Shamrocks, Shillelaghs, & ShenanigansComing March 17th, 2018
Heat level: Hotter than the Sun
Try saying that five times fast!
I am thrilled to be able to share the cover of our new anthology. Me and some of my friends challenged each other to write short and steamy novellas for St. Patrick's Day, and I I think you'll like the result.
My story is called The Night Shift, and it's about an American woman who breaks into a famous library in Ireland to try to retrieve a priceless family heirloom and the security guard who catches her. Unfortunately--fortunately?--they get locked in the library overnight. What could possibly go wrong?
How about an excerpt?
As Devin left the administrative office of the library, she felt almost weightless with shock.
“I’m terribly sorry, Miss McDiarmuid, but I’m afraid we can’t find your book.”
Devin let out a long breath in an effort to collect herself. She didn’t know whether to scream or cry.
Her grandmother had asked for one thing—one thing—before she died, and because of an administrative error, she wasn’t going to get it.
When their letter had arrived, it had felt like the golden ticket, only printed on eggshell A4 with the university’s fancy letterhead. After months of correspondence, they had acknowledged receiving the book and agreed to return it in four to six weeks. Unfortunately, her grandmother didn’t have four to six weeks, so she had emailed the secretary and asked her to hold it. She needed it immediately and would pick it up in person.
Three days and two flights later, she was standing in a vacant hallway in Dublin with nothing to show for her trouble but a useless letter.
Devin crumpled the letter and threw it down the hall.
Outside, night had settled over the city. Dublin was cold and windier than anywhere she’d been in her life, and she was from Kansas. Her hotel was two miles away on the other side of the Liffey and she was not looking forward to the walk back. The way down had been fine—she had been so excited to pick up the book that she had almost skipped to the library. The sun had been shining on her grandfather’s hometown and everything was perfect.
Until it wasn’t.
A charming Irish lilt floated through the loudspeaker to alert the remaining tourists that the Old Library would be closing in ten minutes. It looked as though most of the staff had already gone. A portly security guard rounded the corner and frowned as he spotted her. “Miss, you’ll have to return to the gift shop.”
“I had an appointment with the secretary,” she blurted.
At his look of suspicion, she grabbed the crumpled letter off the floor, smoothed it out, and handed it to him. He barely glanced at it before he nodded. He didn’t ask why it was in a ball. “This wing is locked for the night. You can exit that way.”
Devin walked the way he pointed and found herself in the gift shop surrounded by genealogy books and half a dozen lingering tourists. A huge banner hung over the cash registers to advertise the latest exhibition, a display of old war diaries from Irish soldiers. Seething, she shoved the letter into her purse. That exhibition was probably where the damned thing was. Was it too much to ask for them to look for it?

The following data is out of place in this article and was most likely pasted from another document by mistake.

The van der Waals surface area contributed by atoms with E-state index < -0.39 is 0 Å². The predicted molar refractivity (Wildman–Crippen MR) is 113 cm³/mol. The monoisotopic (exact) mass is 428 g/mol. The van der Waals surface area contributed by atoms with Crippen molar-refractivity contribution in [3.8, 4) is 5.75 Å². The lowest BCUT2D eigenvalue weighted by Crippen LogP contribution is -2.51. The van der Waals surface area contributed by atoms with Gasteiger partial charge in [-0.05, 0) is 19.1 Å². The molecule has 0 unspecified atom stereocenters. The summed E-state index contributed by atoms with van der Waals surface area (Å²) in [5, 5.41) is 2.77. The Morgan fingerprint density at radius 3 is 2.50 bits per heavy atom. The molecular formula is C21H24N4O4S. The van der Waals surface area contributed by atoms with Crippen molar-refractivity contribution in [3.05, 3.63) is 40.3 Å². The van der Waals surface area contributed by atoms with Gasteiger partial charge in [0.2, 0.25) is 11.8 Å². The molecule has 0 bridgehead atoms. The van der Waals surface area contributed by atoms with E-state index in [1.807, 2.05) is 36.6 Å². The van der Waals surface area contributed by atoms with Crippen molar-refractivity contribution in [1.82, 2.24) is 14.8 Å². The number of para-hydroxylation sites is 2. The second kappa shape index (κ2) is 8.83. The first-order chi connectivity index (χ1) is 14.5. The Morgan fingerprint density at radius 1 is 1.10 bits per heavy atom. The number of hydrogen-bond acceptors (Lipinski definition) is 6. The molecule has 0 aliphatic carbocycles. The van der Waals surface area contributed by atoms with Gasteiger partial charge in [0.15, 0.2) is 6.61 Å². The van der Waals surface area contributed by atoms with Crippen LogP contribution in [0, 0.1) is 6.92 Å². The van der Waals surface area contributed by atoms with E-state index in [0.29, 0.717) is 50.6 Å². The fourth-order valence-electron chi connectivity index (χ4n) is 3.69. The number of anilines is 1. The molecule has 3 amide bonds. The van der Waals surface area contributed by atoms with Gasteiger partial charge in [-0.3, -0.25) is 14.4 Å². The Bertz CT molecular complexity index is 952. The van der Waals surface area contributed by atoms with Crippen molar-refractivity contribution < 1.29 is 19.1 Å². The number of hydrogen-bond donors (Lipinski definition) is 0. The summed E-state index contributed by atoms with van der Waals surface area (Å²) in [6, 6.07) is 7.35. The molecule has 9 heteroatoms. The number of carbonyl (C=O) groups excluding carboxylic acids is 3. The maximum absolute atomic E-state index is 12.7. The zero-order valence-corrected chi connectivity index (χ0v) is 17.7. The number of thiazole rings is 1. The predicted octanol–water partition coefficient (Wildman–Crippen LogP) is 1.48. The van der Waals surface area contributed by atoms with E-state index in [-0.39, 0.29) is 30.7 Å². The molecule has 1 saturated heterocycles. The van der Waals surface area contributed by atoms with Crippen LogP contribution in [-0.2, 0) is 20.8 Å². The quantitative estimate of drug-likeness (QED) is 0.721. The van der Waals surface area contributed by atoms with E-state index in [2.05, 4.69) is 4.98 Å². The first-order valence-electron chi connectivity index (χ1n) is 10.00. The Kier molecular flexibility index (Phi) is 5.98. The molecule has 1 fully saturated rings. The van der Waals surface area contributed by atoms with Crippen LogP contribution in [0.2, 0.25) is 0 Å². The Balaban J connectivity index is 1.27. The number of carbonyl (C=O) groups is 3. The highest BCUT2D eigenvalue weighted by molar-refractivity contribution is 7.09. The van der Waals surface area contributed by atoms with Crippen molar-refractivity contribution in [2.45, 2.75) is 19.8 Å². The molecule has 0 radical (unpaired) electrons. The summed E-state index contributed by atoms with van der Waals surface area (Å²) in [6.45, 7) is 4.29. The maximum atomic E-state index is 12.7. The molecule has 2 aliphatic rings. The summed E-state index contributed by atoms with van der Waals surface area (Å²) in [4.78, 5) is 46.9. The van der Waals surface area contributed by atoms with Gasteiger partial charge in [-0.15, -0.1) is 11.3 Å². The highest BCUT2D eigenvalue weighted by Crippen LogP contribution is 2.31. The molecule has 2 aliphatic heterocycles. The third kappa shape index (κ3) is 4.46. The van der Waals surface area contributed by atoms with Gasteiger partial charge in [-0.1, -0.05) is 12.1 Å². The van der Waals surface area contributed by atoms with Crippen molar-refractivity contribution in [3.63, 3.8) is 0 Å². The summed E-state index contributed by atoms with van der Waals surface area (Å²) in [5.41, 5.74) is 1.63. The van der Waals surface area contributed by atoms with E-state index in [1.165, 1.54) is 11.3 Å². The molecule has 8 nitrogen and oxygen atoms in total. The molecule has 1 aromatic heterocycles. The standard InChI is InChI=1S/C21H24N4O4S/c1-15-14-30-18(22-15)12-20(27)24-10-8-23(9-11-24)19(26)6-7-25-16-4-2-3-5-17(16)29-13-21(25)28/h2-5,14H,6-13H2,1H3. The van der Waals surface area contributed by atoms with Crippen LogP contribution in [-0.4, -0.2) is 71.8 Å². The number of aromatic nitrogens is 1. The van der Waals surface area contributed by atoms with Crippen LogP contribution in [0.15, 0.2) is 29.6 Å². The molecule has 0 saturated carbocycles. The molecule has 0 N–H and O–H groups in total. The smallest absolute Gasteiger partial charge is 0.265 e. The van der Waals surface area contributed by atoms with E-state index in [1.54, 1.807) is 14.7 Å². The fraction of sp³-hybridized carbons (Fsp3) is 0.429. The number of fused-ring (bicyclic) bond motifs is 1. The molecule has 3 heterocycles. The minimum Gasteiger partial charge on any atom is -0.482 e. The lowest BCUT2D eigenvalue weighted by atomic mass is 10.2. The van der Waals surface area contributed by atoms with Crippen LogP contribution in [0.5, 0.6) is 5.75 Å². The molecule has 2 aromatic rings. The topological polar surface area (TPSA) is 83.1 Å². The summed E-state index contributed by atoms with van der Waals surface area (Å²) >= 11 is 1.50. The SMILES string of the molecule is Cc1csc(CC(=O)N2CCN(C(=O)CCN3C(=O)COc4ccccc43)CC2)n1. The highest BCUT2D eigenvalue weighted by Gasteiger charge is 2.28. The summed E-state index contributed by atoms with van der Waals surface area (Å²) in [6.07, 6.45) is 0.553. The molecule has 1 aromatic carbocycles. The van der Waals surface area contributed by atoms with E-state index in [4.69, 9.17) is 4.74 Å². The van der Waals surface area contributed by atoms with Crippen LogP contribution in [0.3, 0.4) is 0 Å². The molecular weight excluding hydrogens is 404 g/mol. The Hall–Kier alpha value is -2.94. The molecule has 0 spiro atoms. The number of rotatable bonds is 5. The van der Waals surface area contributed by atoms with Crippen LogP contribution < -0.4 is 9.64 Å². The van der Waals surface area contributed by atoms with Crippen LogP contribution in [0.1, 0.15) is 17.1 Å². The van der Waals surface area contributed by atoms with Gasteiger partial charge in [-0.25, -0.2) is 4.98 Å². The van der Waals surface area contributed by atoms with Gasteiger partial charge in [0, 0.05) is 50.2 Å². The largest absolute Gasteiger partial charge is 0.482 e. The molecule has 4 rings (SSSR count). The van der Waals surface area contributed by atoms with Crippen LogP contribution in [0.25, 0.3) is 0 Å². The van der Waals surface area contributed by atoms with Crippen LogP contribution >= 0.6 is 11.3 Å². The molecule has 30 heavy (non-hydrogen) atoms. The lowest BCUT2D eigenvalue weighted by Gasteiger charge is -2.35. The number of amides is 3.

“Can’t find it,” she muttered to herself. “I’ll fucking find it.”
Beyond a set of bookcases, the entrance to the Long Room loomed like the gates of heaven. She had peeked into it briefly on her way to the meeting. Three hundred years old and more than two hundred feet long, dozens of bookcases towered on two levels, so high that each had its own spindly ladder. She couldn’t hazard a guess at how many books were inside it. What she wouldn’t give for a few hours behind those green ropes.
It was a bibliophile’s paradise, and guarding the entrance was St. Peter.
He was another security guard, but the sight of him was so startling that he may as well have had wings. He was tallish, leanish, and clean cut as hell in a crisp white button up and a tie. As bored as he looked, he had a presence to him, a kind of magnetism that made her walk into a bookcase of maps and souvenir cookbooks.
As her foot slammed into the bookcase, he looked up. His eyes were pale, pale blue, deep as the Liffey and clear as the sky. She met his gaze and she felt it.
“Shit.” Her heart went into free fall and exploded on impact with her ovaries. She had heard once that attraction is determined within the first ten seconds of meeting. Chemicals and genetic compatibility were less romantic than fate but harder to argue with. If the attraction was there, it would always be there, and if it wasn’t, nothing could inspire it.
It was there.
“Are you alright, Miss?”
No, she wanted to say. I’m about to break my grandmother’s heart on her deathbed but all I can think about is climbing you like a tree.
“I’m okay,” she said, sounding sad even to herself. “Thank you.”
Startled by the sound of her voice, his eyes widened and he swallowed.
Devin fought a satisfied smile. He felt it, too.
It was a shame she was probably going to ruin his night.
If she was caught, that is.
She gave St. Peter her sweetest smile. “Could you tell me where the bathrooms are?”
In case you couldn't tell, I had fun writing this one. This will be my first foray into writing contemporary romance, and I hope you love reading it as much as I loved writing it.
Amazon: https://goo.gl/aXPJK8 Barnes & Noble: https://goo.gl/5VYafx Kobo: https://goo.gl/RuYvPh Smashwords: https://goo.gl/aacLBz